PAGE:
Editorial

By Andreas Schleicher
Director for Education and Skills
OECD

Everywhere, skills transform lives, generate prosperity and promote social inclusion. And if there is one lesson the 2008 global financial crash taught Latin America, it is that we cannot simply bail ourselves out of an economic crisis or solely print cash to stimulate growth. A much stronger bet for countries to grow and develop in the long run is to equip more people with better skills. This enables people to collaborate, compete and connect in ways that drive their lives and countries forward. While formal education has expanded rapidly in much of Latin America over the last decade, the region still lags far behind in terms of labour-market knowledge and skills. This has become a major constraint for economic and social development in Latin America, as this report shows.

What people know and what they do with what they know has a major impact on their life chances. On average, workers scoring highly in OECD’s Survey of Adult Skills have a median hourly wage more than 60% higher than those who score poorly. Those with low literacy skills are also more than twice as likely to be unemployed. This impact goes far beyond earnings and employment. In the countries surveyed, individuals with poorer foundation skills are far more likely than those with advanced literacy skills to report poor health, to believe that they have little impact on political processes and to not participate in associative or volunteer activities.

So in one way, skills have become the global currency of 21st-century economies. But this “currency” can depreciate as labour markets evolve and individuals lose skills they do not use. For skills to retain their value, they must be continuously developed throughout life.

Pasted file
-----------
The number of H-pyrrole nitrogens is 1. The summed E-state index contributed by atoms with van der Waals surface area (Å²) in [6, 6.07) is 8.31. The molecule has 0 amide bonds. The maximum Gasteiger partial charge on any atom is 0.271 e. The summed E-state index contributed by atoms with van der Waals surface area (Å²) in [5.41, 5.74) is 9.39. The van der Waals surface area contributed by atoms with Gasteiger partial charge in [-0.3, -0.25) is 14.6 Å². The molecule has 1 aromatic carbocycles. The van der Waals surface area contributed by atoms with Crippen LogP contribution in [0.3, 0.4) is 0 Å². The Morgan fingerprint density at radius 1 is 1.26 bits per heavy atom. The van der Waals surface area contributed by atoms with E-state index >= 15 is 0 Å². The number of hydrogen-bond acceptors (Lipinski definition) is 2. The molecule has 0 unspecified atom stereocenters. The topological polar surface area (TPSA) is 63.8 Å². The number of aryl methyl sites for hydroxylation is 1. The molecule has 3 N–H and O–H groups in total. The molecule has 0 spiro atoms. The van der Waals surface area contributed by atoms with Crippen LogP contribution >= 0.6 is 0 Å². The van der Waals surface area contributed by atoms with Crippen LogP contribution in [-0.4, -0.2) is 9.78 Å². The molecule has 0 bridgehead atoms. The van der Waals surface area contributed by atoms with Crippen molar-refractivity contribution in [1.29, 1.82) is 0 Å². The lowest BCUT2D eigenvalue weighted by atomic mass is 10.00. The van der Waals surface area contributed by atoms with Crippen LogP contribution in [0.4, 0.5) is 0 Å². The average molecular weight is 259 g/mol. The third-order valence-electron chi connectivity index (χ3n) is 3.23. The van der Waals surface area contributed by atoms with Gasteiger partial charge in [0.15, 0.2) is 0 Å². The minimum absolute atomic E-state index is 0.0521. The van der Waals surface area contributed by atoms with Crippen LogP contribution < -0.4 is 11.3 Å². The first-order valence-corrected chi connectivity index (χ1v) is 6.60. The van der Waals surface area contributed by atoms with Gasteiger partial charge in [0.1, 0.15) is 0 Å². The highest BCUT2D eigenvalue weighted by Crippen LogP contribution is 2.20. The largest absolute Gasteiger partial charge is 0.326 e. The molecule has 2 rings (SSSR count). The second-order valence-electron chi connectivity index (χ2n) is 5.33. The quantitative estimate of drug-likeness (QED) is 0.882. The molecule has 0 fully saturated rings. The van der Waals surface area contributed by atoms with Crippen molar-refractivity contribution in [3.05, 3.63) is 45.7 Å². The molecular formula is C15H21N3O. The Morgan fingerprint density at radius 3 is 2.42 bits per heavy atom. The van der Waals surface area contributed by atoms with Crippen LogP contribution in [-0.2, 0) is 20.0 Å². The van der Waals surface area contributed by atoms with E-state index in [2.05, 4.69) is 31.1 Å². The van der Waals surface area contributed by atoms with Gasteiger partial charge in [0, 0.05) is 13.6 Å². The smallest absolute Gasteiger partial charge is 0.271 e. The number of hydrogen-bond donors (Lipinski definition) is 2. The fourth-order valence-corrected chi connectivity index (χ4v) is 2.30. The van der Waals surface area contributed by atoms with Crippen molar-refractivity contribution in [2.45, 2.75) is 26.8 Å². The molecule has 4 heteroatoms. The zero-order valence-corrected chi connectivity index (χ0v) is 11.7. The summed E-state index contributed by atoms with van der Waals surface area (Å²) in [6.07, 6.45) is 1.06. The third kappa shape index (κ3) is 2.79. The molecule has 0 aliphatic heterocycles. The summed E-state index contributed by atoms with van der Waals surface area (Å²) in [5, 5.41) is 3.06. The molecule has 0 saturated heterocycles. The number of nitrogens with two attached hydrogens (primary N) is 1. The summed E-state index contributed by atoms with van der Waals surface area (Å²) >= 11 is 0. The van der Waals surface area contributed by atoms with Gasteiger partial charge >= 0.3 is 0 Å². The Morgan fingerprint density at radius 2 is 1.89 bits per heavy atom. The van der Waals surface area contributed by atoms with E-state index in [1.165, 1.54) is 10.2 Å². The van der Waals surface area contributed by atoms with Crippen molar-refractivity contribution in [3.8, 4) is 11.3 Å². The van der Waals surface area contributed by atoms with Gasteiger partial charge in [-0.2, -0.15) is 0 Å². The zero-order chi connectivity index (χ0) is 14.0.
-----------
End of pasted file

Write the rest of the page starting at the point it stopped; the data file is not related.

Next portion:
Furthermore, the toxic coexistence of Latin American graduates who cannot find good jobs, and employers in the region who say they cannot find the people with the skills they need, underlines that more education does not automatically translate into better economic and social outcomes. To convert education into better jobs and lives, we need to better understand which skills drive outcomes, ensure that the right skill mix is learned at the right time and help economies to make good use of those skills.

The essential starting point for that is to better anticipate and respond to the evolution of skill demand in societies. The dilemma for educators today is that the kind of skills that are easiest to teach and test, are also the skills that are easiest to digitise, automate and outsource. Put simply, in a world where Google and ChatGPT seemingly know everything, people are no longer rewarded for just having knowledge but for what they can do with what they know. Government and business in Latin America need to work together to gather better evidence about skill demand, present and future, which can then be used to develop up-to-date instructional systems and to inform education and training systems.